Seed investors take long view on promising enterprise startups

The job of an early-stage startup founder is challenging in good times, never mind a crash like the one we are experiencing today.

While most expect private investing to slow down, it’s clear that some investments are still happening in spite of the pandemic, if the stories we are writing on TechCrunch are any indication.

But the downturn is bound to have an impact on the types of deals that receive funding; any startup that offers a good or service requiring human interaction or installation will face an uphill battle, at least in the short term. That said, enterprise SaaS vendors, especially ones that solve hard problems, help with work-from-home or collaboration, or better yet, help increase efficiency and save money, are still very much in demand.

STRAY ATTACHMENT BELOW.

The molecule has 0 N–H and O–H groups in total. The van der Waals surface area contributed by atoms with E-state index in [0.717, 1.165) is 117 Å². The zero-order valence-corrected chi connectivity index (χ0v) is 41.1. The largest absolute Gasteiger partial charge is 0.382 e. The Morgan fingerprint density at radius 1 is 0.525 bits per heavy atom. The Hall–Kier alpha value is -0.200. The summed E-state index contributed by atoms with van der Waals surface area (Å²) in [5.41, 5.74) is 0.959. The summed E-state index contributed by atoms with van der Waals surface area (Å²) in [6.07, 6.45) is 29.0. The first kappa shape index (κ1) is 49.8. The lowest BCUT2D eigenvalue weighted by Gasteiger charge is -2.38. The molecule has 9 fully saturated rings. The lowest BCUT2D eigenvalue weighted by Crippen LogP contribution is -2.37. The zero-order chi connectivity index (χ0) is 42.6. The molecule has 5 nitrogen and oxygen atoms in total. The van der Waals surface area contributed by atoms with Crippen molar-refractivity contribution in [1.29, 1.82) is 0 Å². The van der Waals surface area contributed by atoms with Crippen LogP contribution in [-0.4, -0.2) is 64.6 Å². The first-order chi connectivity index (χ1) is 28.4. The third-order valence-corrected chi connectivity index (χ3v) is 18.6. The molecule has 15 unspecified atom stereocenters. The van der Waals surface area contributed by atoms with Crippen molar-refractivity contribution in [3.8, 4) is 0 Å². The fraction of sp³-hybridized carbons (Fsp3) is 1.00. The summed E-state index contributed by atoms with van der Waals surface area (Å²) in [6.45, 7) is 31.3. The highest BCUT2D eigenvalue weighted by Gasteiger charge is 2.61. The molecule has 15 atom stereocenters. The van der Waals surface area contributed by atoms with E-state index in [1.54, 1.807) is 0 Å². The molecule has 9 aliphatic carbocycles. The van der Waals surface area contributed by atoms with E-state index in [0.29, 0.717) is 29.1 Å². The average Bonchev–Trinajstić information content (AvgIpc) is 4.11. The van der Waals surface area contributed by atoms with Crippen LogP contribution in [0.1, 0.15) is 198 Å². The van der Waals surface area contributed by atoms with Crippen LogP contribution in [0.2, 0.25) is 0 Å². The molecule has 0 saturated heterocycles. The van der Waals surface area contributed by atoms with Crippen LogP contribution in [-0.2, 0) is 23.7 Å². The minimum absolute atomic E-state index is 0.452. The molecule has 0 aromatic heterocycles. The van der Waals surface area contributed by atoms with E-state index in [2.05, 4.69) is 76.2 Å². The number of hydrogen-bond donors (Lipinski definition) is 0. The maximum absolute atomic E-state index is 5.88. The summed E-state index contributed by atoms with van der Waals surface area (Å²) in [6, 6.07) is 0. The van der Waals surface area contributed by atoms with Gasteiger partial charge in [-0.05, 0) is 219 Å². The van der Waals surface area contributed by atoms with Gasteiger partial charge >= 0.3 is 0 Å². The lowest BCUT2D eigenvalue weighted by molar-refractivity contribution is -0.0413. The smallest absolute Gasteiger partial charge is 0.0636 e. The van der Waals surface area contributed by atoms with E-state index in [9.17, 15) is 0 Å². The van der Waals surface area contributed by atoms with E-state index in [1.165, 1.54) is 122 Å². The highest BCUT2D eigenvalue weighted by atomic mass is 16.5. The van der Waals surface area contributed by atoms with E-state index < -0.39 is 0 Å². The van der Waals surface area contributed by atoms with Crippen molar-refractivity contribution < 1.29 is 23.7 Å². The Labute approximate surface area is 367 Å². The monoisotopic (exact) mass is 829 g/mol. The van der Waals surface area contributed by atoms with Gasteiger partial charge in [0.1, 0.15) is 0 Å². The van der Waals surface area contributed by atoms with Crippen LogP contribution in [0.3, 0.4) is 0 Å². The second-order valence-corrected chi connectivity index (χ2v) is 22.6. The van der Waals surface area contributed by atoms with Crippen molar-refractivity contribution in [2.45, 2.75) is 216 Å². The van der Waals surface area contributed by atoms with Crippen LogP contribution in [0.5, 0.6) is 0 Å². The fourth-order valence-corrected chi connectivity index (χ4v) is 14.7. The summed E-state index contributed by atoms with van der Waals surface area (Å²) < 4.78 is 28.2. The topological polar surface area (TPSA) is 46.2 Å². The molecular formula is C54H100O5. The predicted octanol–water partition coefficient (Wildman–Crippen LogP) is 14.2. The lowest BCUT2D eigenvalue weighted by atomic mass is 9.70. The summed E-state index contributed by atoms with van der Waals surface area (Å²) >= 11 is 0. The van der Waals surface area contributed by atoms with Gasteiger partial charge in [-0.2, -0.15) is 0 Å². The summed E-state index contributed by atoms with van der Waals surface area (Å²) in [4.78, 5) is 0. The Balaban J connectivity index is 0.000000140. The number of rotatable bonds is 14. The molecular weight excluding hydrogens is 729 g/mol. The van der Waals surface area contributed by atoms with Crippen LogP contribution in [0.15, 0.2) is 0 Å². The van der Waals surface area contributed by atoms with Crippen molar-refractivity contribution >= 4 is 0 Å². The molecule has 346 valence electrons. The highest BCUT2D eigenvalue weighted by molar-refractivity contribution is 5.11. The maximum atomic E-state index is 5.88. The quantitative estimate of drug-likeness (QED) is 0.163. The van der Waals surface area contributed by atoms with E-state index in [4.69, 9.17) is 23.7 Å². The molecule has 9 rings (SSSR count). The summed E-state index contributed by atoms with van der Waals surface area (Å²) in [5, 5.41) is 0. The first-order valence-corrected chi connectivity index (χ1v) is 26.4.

Nobody can do anything about the CIO who is hunkering down until things improve — but that’s not everyone. Companies might be thinking twice about where they spend money, but some are still helping drive the net-new, post-COVID-19 investments happening from seed to late stage across many sectors.

We looked at data and spoke to a couple of enterprise-focused, NYC-based seed investors to better understand their investing cadence. Nobody painted a rosy picture of today’s climate, but seed investors were never about immediate gratification, especially where enterprise startups are concerned. That means, if a seed-stage investor believes in the founders and their vision and the company can ride out today’s economic upset, there’s still money in the till — at least for now.

Seed investment generally in decline

While it’s impossible to predict the long-term impact the COVID-19 pandemic will have on private investment, we do have some numbers that shed light on how venture capital changed in Q1.

Alex Wilhem, a TechCrunch editor, dug into today’s formidable reality earlier this month and found that seed investing was already in decline, and the pandemic certainly didn’t help. He laid out what the data was saying, and it wasn’t great: